Parched Series: Drip Works
Parched Series Statement
I took it for granted. After all, wasn't it everywhere? At least it had
been growing up in northern Wisconsin. But in Colorado, it was a different
story. The first time I really took notice was the new-to-me news that
installing a rain barrel to gather rain and water my freshly planted garden
was an illegal act - fineable by law. Water was handled differently there.
As it turned out, the water falling on one's roof was not one's own to keep.
It was a resource. Scarce and quantifiable. Bought and sold. "My" water
wasn't really my water. My water and everyone else's in Colorado is collected
in multiple ways by municipalities and dispensed accordingly - whether pumped
up from aquifers, divvied up from rivers and streams, collected in reservoirs,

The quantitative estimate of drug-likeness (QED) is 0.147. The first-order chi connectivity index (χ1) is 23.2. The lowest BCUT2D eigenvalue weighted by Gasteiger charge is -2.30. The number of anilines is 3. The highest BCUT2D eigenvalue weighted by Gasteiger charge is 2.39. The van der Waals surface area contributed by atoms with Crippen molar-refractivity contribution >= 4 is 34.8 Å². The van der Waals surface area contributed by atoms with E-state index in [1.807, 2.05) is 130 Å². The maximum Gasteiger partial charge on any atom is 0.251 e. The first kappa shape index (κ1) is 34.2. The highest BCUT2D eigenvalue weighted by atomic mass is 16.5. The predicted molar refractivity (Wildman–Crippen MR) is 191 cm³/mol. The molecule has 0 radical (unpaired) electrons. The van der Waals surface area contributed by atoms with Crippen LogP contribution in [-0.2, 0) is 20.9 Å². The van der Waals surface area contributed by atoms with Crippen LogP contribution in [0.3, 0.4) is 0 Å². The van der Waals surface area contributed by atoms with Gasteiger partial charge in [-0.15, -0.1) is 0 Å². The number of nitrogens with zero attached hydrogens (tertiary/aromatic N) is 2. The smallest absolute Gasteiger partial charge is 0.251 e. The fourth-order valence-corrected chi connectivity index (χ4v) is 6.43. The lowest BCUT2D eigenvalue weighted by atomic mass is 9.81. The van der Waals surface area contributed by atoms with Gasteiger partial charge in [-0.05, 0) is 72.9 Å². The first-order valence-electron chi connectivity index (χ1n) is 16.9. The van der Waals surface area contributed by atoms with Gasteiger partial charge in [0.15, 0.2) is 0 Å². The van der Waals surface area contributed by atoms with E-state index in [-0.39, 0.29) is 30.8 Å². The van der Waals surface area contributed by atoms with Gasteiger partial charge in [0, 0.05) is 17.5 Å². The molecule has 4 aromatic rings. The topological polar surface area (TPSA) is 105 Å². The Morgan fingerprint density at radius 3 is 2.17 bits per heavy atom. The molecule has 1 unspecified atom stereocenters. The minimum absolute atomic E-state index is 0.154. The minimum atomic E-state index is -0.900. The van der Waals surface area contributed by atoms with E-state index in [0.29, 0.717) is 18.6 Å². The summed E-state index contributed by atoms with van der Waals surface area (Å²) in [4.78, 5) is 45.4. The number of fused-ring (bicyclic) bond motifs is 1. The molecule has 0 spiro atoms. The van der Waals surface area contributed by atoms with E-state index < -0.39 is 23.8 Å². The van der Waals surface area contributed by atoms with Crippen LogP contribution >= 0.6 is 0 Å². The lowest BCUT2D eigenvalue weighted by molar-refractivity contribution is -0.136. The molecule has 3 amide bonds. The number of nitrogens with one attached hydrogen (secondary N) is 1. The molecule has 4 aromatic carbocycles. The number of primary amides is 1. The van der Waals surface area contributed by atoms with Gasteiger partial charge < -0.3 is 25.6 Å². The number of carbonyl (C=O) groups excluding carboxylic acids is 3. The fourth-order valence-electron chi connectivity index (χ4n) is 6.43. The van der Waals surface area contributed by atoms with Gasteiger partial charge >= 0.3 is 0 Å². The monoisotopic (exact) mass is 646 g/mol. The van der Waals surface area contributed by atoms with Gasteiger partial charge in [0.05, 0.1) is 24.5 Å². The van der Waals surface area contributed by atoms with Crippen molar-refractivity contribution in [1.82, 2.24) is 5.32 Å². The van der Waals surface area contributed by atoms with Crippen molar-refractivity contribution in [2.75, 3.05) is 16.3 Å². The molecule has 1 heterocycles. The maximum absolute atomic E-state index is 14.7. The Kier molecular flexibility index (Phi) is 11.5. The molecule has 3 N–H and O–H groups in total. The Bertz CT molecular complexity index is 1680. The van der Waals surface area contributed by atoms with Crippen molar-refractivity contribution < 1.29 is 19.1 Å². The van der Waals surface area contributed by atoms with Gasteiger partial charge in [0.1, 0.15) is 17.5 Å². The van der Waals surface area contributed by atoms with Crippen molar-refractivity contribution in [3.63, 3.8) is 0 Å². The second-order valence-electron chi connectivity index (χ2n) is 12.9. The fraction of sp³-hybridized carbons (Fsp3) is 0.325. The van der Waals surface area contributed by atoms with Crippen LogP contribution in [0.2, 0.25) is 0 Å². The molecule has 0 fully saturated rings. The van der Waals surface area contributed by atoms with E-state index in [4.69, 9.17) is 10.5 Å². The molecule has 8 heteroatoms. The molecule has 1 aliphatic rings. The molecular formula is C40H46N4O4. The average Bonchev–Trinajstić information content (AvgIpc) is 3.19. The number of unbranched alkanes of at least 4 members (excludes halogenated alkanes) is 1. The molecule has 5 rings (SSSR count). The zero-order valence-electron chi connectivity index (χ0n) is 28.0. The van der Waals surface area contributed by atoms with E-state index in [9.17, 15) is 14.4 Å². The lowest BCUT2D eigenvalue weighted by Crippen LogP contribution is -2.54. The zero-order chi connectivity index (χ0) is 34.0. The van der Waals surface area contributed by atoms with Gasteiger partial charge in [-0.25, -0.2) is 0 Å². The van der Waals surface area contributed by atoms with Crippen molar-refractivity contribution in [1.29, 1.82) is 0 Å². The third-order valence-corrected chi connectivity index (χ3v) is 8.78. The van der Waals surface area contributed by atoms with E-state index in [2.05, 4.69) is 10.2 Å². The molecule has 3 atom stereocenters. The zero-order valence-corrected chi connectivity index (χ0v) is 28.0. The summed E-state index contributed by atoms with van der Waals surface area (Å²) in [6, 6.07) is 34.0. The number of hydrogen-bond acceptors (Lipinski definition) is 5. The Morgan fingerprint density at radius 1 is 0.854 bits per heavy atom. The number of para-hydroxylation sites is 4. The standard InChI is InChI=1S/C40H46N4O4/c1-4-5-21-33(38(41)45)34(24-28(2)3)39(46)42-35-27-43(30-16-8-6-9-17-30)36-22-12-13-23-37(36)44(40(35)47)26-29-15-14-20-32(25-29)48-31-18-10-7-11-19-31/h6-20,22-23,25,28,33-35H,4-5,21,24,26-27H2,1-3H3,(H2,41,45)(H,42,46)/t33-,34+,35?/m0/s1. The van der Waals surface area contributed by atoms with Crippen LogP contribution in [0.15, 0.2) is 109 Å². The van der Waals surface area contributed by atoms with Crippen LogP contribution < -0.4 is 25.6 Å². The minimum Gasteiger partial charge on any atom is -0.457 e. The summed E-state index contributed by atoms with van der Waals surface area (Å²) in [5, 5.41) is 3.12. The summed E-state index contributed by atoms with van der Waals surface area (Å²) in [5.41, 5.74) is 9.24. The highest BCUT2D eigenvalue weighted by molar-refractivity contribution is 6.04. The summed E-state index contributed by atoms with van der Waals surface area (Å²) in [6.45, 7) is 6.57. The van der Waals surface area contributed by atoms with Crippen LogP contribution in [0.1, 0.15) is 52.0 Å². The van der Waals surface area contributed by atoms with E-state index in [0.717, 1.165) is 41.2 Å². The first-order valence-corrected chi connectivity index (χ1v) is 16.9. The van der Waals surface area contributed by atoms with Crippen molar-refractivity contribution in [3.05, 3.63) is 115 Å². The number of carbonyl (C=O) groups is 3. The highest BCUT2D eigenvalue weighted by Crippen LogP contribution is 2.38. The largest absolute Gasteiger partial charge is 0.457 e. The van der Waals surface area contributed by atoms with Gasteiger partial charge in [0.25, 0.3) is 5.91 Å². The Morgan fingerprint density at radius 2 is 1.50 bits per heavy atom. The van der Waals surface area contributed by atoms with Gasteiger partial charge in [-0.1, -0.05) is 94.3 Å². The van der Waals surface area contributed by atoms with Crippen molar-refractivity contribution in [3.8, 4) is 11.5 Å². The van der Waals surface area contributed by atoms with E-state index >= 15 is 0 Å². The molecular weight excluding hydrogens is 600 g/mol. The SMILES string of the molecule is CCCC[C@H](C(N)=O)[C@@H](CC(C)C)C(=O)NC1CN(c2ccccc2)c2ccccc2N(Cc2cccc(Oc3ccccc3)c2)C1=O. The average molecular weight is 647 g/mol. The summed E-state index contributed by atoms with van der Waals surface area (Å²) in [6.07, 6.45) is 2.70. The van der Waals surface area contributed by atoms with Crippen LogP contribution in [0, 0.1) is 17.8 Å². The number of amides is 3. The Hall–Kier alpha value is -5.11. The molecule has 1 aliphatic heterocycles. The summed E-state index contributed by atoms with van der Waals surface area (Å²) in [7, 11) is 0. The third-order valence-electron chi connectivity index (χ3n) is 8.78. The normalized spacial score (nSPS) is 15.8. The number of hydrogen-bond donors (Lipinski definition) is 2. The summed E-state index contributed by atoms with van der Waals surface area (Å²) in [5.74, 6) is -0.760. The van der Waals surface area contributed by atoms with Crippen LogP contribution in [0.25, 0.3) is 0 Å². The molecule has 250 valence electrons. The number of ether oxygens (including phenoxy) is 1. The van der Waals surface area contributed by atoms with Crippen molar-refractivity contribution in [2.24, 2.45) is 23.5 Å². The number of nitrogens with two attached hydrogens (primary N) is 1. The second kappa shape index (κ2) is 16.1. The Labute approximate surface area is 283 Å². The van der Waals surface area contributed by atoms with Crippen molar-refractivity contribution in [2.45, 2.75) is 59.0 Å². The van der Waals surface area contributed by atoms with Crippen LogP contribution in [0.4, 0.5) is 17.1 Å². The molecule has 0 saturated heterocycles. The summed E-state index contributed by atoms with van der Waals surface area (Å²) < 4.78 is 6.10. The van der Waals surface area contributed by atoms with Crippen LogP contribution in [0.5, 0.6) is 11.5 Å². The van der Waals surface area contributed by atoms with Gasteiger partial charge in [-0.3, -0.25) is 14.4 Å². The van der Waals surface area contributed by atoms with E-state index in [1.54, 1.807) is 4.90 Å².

or selectively managed through extensive ditch systems. This world of water
restrictions was an eye opener, and so began my inquiry into water sourcing,
water rights, preservation, conservation, and restoration.
My interest in water followed me home to Wisconsin thirteen years later. And as my husband and I attempt to restore the woodland behind our house and studio, I find myself continually interested in land health and its twin sister, water health. They go hand in hand. I'm back in the land of plentiful water - from lakes, rivers, streams, and a substantial yearly precipitation. But what I find is that the land and water I took for granted as a child and young adult has changed. It has been altered by invasive non-native plants, quickly draining aquifers, and tainted with nitrates and bacteria.
Water in Wisconsin used to seem so simple, so abundant, so pure. With my eyes open now, I find it a complex issue, but nonetheless a stunningly beautiful inspiration. In my work as an artist and sculptor I attempt to capture moments in time of fleeting, transitory beauty. I distill the multifaceted beauty of water into fundamental line and form. This interest in the beauty of nature - its quiet stillness and gentle grace - continually renews my spirit, no matter how complex the issues surrounding it. And interpreting it in the medium of katagami-style hand carved paper and metal sculpture is my way of capturing that beauty and purity forever.